Immediately after Dr. Franklin's return to America, he was chosen one of the delegates in Congress from Pennsylvania, and was present at the opening of the Congress in May, 1775. Mr. Vaughan says of the following paper; "It was drawn up in a Committee of Congress, June 25th, 1775, but does not appear on their Minutes; a severe act of Parliament, which arrived about that time, having determined them not to give the sum proposed. It was first printed in the Public Advertiser for July 18th, 1777." At the time mentioned above, that is, June 25th, 1775, Dr. Franklin was on a Committee for reporting to Congress a declaration to be published by General Washington, on his arrival in camp at Cambridge. The discussion of that subject in the Committee may have suggested these remarks. EDITOR.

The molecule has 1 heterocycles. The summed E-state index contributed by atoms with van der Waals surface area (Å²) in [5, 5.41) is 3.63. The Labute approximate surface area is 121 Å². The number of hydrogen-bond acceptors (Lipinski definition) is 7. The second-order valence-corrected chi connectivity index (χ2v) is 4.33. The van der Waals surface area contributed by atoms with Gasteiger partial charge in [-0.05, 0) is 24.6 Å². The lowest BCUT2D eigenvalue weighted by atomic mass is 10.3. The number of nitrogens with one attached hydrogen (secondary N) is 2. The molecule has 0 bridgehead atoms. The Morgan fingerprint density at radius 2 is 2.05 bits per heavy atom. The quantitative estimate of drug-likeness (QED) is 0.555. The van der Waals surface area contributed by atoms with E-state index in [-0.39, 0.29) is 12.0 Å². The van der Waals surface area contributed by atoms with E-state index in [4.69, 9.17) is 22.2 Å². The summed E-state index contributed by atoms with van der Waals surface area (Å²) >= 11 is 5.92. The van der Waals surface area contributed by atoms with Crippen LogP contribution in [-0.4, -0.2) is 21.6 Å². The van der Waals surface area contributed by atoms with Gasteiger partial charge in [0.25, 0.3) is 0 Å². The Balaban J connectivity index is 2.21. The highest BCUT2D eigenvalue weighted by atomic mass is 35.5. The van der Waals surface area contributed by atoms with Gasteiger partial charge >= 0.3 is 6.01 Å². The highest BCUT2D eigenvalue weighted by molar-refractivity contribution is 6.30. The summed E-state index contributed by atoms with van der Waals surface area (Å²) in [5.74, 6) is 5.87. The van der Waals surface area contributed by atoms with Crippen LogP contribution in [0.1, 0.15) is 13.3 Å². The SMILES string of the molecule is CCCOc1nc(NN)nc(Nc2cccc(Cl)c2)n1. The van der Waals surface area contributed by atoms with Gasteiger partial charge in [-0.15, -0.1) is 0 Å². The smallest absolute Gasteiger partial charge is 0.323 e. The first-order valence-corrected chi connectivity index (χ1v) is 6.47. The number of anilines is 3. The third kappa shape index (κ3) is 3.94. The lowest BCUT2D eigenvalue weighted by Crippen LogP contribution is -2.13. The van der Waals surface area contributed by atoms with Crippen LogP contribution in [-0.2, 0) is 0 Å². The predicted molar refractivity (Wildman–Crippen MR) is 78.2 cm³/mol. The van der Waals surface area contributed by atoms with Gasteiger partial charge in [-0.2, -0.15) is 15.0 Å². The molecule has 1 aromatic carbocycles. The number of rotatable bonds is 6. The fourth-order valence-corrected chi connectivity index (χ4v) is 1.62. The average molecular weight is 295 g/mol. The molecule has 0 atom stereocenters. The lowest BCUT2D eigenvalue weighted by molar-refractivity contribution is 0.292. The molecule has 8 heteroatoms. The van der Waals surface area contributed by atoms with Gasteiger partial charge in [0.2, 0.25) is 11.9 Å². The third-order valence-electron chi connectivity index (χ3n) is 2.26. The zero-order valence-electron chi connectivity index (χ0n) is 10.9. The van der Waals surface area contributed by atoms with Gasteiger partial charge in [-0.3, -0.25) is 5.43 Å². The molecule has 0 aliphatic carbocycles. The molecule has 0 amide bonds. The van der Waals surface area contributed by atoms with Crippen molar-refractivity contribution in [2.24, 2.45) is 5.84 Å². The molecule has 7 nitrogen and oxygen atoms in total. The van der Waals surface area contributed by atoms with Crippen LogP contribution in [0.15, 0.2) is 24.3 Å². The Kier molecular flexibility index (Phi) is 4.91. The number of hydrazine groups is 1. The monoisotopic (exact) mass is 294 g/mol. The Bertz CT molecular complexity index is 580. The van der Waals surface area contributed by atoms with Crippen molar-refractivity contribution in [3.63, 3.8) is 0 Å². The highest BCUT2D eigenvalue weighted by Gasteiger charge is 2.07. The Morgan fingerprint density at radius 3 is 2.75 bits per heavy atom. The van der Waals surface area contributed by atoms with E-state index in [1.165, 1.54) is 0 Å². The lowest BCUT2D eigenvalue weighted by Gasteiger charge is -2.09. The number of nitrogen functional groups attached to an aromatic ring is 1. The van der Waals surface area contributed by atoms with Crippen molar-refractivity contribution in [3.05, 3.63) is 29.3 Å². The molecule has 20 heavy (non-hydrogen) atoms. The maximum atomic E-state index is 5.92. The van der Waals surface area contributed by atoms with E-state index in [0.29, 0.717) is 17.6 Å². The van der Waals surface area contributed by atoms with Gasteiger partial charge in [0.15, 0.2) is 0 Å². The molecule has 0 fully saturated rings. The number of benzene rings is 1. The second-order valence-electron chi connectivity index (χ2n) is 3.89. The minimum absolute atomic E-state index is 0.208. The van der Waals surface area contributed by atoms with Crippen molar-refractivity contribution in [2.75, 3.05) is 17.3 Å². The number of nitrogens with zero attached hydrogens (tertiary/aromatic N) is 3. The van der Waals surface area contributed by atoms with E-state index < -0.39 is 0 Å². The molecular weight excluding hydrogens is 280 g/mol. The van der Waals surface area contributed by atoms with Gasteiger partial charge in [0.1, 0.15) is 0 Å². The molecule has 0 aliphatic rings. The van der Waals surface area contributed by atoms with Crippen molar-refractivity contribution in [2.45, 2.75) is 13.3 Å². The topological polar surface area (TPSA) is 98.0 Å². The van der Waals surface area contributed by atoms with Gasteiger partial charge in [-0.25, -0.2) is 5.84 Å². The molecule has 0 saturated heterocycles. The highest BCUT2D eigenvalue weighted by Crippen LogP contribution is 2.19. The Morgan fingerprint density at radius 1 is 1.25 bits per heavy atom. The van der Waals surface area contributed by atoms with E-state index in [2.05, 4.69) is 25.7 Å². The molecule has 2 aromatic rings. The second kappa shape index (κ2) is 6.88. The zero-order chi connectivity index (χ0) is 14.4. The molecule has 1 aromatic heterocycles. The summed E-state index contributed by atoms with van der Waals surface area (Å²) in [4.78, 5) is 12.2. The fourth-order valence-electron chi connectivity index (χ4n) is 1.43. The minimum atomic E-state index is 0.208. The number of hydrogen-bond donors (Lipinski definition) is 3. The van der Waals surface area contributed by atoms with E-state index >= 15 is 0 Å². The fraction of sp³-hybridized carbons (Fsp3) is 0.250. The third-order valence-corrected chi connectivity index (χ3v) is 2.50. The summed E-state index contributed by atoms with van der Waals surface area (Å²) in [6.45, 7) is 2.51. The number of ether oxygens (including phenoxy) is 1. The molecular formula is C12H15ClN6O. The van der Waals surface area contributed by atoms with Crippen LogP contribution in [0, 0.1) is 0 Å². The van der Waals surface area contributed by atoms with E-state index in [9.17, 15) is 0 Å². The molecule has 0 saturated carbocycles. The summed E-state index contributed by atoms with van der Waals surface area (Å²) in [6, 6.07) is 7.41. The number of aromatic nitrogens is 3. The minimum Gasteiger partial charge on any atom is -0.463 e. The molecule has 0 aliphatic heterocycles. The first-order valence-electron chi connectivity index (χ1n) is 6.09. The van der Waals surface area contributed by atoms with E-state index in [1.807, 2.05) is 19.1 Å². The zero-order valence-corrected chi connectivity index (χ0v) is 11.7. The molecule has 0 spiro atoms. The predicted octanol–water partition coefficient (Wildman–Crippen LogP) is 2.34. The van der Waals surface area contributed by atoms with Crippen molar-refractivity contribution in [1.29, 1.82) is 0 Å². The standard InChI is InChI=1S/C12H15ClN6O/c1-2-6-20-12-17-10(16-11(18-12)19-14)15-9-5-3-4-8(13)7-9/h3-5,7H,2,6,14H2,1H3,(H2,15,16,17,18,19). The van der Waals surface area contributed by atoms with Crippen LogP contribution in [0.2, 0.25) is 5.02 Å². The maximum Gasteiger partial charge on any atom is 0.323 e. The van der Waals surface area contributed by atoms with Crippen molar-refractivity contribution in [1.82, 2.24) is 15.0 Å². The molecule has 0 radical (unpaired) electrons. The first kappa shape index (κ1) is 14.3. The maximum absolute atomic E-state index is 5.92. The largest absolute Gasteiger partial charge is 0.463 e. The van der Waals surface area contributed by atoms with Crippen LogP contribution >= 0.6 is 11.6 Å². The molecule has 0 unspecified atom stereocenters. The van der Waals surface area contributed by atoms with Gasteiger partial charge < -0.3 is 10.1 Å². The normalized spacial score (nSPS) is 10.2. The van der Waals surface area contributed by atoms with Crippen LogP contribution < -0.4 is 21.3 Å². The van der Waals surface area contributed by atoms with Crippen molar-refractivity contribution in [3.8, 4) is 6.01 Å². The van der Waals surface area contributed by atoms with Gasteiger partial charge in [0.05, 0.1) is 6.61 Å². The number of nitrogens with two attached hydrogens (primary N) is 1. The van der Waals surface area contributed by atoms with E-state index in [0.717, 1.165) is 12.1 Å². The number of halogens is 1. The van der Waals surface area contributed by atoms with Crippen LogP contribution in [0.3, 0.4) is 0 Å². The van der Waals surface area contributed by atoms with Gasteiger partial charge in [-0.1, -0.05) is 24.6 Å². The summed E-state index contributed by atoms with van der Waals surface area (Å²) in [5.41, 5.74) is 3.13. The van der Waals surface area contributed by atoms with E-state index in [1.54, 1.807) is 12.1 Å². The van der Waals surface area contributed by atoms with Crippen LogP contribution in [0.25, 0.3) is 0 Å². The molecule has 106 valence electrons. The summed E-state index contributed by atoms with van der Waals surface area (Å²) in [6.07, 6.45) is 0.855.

FORASMUCH as the enemies of America in the Parliament of Great Britain, to render us odious to the nation, and give an ill impression of us in the minds of other European powers, have represented us as unjust and ungrateful in the highest degree; asserting, on every occasion, that the colonies were settled at the expense of Britain; that they were, at the expense of the same, protected in their infancy; that they now ungratefully and unjustly refuse to contribute to their own protection, and the common defence of the nation; that they aim at independence; that they intend an